The lawyer for the child stated the child should be seen by a speech therapist and child development centre. Both these organisations state a child has to be referred by a teacher or social worker to the Ministry of Education before a speech therapist becomes involved and the investigation has to also state that you as the parent are concerned for the child's speech, as well. None of the educators involved in the child's life were concerned, and neither were we as the child's parents. You see, he is only two years and 6 months. So logic tells me that this lawyer for the child who has never really sat down with us to discuss these matters, but has followed the instructions of a Cyfs court appointed safety worker who only met the child in the three hour period while talking with me, the social worker and family member, none of whom have ever expressed concern for this child in question. Astute educators have told me 'the child will talk in his own time'. --Jane

tigers88
Post 4

I hate to get too philosophical but all wrapped up in this issue of "false" statements is the issue of truth. Truth, just like non truth, is entirely subjective. There are not many, if any, things that we can say are absolutely, universally, empirically true.

Now we could debate this endlessly but luckily in practice this concept is a little less elusive. The law has established benchmarks for establishing what is true and false and as a culture we have developed cultural norms which help us make the same determination. Without these we would all spend the entire day scratching our heads wondering about the nature of our smallest choices.

But it is interesting to think about what is really true and really false because, as this article illustrates, these distinctions have consequences.

tlcJPC
Post 3

I hate to rock the boat, you know, but it just seems to me that this business that differentiates a false statement from a lie is a bunch of political correctness gone wrong.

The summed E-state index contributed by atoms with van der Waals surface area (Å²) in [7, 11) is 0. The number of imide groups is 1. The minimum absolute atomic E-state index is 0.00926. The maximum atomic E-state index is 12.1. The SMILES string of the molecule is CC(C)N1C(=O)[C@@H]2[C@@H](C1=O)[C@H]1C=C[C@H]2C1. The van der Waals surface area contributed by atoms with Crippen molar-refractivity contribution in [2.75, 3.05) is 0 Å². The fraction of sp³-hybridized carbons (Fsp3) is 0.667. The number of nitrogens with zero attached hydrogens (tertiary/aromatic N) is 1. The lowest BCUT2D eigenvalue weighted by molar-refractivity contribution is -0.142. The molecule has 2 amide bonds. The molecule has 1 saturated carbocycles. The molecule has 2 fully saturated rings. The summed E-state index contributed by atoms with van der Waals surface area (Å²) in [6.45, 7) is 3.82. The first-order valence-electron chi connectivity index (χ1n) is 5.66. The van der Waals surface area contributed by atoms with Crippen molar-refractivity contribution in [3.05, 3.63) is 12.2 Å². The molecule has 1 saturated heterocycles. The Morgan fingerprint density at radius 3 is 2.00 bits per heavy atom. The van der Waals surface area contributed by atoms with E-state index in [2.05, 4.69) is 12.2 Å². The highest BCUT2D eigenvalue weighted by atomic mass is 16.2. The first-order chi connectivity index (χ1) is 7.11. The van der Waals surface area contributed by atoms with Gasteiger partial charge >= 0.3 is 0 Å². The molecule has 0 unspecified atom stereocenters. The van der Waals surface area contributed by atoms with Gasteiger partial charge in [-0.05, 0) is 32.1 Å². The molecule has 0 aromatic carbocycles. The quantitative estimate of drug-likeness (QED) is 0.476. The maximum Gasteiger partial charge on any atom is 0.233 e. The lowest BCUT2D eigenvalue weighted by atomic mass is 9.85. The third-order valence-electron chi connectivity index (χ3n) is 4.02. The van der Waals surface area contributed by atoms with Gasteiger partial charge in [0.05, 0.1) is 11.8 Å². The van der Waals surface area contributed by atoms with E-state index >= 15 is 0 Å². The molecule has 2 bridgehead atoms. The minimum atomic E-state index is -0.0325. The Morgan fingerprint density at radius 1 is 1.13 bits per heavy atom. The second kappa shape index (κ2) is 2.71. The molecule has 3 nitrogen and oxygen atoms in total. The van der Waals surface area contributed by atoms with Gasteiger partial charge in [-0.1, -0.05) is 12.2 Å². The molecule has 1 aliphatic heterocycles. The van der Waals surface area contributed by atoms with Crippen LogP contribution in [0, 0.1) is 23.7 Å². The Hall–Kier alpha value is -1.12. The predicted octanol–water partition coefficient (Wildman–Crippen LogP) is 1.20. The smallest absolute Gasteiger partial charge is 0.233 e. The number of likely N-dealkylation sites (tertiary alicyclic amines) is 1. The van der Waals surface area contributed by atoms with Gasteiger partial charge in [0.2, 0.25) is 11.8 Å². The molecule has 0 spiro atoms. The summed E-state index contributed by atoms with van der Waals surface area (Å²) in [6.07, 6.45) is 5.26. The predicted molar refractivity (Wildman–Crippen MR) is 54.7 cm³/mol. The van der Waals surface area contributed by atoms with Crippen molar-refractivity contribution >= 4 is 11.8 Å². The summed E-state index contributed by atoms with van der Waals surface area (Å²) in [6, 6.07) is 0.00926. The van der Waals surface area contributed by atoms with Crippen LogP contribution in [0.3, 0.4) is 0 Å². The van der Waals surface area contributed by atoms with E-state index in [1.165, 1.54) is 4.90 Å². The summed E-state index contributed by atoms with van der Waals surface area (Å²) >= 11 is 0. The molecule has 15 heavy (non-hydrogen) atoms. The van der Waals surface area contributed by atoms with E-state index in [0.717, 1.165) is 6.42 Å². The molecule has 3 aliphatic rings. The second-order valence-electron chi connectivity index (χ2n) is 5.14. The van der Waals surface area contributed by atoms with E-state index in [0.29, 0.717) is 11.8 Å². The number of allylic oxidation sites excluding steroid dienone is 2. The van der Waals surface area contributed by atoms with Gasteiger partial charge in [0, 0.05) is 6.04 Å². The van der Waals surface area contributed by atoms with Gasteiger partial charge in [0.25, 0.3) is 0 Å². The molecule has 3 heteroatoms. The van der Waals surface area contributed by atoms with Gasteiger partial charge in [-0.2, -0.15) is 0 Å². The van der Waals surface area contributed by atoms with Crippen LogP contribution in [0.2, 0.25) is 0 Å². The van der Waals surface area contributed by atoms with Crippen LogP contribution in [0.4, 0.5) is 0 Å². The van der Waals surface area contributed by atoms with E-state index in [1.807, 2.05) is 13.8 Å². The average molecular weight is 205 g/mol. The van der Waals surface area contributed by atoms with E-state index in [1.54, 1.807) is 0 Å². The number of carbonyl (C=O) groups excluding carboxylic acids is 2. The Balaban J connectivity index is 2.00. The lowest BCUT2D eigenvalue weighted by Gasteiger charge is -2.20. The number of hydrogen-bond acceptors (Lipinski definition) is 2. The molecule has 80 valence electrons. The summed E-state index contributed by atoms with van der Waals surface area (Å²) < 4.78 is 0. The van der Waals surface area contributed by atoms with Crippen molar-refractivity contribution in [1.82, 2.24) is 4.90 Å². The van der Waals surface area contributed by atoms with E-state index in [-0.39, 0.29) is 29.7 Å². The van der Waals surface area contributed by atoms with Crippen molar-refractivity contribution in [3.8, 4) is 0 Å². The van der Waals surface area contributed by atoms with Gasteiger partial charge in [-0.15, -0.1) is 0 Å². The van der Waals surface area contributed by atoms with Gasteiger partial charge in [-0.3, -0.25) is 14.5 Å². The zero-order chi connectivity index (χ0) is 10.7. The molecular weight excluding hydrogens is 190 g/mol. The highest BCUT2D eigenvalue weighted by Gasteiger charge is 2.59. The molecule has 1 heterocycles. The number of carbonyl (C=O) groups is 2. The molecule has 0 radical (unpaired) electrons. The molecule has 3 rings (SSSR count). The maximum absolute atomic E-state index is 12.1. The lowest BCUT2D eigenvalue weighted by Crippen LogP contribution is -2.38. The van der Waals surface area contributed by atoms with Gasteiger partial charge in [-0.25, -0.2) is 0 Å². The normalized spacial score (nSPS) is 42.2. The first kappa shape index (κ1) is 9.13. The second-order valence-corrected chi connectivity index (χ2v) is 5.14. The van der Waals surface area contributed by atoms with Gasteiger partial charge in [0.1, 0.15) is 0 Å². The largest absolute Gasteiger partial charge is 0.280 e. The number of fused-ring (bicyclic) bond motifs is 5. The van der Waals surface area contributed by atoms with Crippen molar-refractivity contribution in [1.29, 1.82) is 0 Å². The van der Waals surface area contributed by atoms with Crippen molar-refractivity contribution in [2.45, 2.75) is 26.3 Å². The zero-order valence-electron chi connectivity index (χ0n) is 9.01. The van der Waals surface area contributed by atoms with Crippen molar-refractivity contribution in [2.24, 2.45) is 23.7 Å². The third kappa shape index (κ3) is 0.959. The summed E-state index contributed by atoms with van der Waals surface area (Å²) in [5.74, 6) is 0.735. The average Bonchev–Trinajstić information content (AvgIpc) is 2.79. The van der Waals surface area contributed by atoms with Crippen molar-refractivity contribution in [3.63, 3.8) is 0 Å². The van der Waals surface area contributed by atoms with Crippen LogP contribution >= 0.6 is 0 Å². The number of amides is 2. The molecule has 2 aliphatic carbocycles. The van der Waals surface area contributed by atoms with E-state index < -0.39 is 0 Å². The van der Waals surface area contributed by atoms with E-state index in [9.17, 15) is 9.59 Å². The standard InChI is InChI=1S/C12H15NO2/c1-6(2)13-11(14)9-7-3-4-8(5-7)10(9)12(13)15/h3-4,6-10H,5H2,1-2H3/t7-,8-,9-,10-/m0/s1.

Mind you, certainly a person can make a false statement and not mean it. But it just seems like if you are willfully telling an untruth, it is indeed a lie.

It’s different when a person says something that is wrong unknowingly or even accidentally. That isn’t lying; that’s a mistake.

But to knowingly, willingly tell someone something that you know is inaccurate, despite all that political correctness has to say about it, is just plain flat out lying in my book.

Sunny27
Post 2

@Suntan12 - I think that false statements can also be a part of a fraud perpetrated on banks and insurance companies. Many years ago when banks offered no documentation loans, there were many borrowers that gave false statements with respect to their incomes.

Misstating their income allowed them to receive loans that they would have normally not qualified for and since the bank was not requiring proof of the income these people got loans.

Mortgage fraud also occurs when a homeowner gives a false statement explaining that the home that they are buying is their primary residence when they were actually looking to rent out the property as an investment. This allows the homeowner to get a lower interest rate on their loan, but it is a false statement that constitutes mortgage fraud.

The same could be said if a person is involved in an accident and offers a false statement about what occur or how badly they were hurt in order to receive a larger benefit from the insurance company. These false statements contribute to insurance fraud which is on the rise in many areas. I think that when you lie it always catches up with you one way or another.

suntan12
Post 1

I wanted to add that you can be charged with false statements and perjury if you give false statements in a police investigation and then repeat these lies in court.

Once you repeat the lies in court you have committed perjury. I read that both crimes are punishable by up to five years in prison but most prosecutors choose to charge a person with one charge or the other.

I know that many attorneys that have been convicted of these charges have actually lost their law license and have been disbarred.